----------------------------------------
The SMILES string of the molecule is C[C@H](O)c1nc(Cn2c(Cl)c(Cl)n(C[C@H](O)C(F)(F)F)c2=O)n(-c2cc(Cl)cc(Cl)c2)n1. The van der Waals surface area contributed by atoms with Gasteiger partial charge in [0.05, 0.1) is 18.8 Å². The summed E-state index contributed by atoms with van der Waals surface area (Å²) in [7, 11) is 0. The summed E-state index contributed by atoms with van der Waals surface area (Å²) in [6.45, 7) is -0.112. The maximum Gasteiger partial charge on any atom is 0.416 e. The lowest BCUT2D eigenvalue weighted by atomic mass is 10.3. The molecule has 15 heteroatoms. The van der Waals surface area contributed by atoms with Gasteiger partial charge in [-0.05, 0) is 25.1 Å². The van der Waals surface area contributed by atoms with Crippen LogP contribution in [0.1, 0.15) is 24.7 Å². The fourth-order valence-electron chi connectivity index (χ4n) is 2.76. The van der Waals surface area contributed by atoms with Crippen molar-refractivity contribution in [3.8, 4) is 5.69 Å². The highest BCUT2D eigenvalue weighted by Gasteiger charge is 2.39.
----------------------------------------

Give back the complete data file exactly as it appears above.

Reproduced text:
The SMILES string of the molecule is C[C@H](O)c1nc(Cn2c(Cl)c(Cl)n(C[C@H](O)C(F)(F)F)c2=O)n(-c2cc(Cl)cc(Cl)c2)n1. The van der Waals surface area contributed by atoms with Gasteiger partial charge in [0.05, 0.1) is 18.8 Å². The summed E-state index contributed by atoms with van der Waals surface area (Å²) in [7, 11) is 0. The summed E-state index contributed by atoms with van der Waals surface area (Å²) in [6.45, 7) is -0.112. The maximum Gasteiger partial charge on any atom is 0.416 e. The lowest BCUT2D eigenvalue weighted by atomic mass is 10.3. The molecule has 15 heteroatoms. The van der Waals surface area contributed by atoms with Gasteiger partial charge in [-0.05, 0) is 25.1 Å². The van der Waals surface area contributed by atoms with Crippen LogP contribution in [0.1, 0.15) is 24.7 Å². The fourth-order valence-electron chi connectivity index (χ4n) is 2.76. The van der Waals surface area contributed by atoms with Crippen molar-refractivity contribution in [3.8, 4) is 5.69 Å². The highest BCUT2D eigenvalue weighted by Gasteiger charge is 2.39.